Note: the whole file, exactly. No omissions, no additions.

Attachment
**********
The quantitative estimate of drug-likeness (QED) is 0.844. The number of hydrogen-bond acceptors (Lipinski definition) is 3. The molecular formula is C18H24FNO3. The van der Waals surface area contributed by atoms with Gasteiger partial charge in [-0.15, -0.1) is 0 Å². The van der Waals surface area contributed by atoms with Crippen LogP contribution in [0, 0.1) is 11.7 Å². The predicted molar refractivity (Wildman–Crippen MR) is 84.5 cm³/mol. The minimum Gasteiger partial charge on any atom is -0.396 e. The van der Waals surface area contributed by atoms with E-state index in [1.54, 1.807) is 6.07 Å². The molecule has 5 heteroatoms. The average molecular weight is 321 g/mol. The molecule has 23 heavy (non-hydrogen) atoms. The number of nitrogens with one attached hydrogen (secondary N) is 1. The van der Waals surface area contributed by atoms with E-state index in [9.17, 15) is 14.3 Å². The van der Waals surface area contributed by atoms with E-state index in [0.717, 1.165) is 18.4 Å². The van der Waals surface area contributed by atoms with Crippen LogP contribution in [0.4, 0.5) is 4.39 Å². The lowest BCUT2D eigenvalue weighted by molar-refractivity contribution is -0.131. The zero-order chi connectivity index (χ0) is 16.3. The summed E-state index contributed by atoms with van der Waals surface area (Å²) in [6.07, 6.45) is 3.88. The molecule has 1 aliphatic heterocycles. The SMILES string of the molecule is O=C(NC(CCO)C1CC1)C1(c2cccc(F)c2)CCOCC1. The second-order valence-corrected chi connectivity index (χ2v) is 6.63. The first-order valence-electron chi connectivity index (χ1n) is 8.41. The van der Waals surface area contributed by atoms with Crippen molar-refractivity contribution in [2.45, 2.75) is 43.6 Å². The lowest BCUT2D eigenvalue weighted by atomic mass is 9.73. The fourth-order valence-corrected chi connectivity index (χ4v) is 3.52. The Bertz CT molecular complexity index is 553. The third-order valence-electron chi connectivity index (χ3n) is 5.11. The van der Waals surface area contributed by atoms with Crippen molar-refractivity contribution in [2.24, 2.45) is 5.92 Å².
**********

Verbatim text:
The quantitative estimate of drug-likeness (QED) is 0.844. The number of hydrogen-bond acceptors (Lipinski definition) is 3. The molecular formula is C18H24FNO3. The van der Waals surface area contributed by atoms with Gasteiger partial charge in [-0.15, -0.1) is 0 Å². The van der Waals surface area contributed by atoms with Crippen LogP contribution in [0, 0.1) is 11.7 Å². The predicted molar refractivity (Wildman–Crippen MR) is 84.5 cm³/mol. The minimum Gasteiger partial charge on any atom is -0.396 e. The van der Waals surface area contributed by atoms with E-state index in [1.54, 1.807) is 6.07 Å². The molecule has 5 heteroatoms. The average molecular weight is 321 g/mol. The molecule has 23 heavy (non-hydrogen) atoms. The number of nitrogens with one attached hydrogen (secondary N) is 1. The van der Waals surface area contributed by atoms with E-state index in [9.17, 15) is 14.3 Å². The van der Waals surface area contributed by atoms with E-state index in [0.717, 1.165) is 18.4 Å². The van der Waals surface area contributed by atoms with Crippen LogP contribution in [0.4, 0.5) is 4.39 Å². The lowest BCUT2D eigenvalue weighted by molar-refractivity contribution is -0.131. The zero-order chi connectivity index (χ0) is 16.3. The summed E-state index contributed by atoms with van der Waals surface area (Å²) in [6.07, 6.45) is 3.88. The molecule has 1 aliphatic heterocycles. The SMILES string of the molecule is O=C(NC(CCO)C1CC1)C1(c2cccc(F)c2)CCOCC1. The second-order valence-corrected chi connectivity index (χ2v) is 6.63. The first-order valence-electron chi connectivity index (χ1n) is 8.41. The van der Waals surface area contributed by atoms with Crippen molar-refractivity contribution in [2.45, 2.75) is 43.6 Å². The lowest BCUT2D eigenvalue weighted by atomic mass is 9.73. The fourth-order valence-corrected chi connectivity index (χ4v) is 3.52. The Bertz CT molecular complexity index is 553. The third-order valence-electron chi connectivity index (χ3n) is 5.11. The van der Waals surface area contributed by atoms with Crippen molar-refractivity contribution in [2.24, 2.45) is 5.92 Å².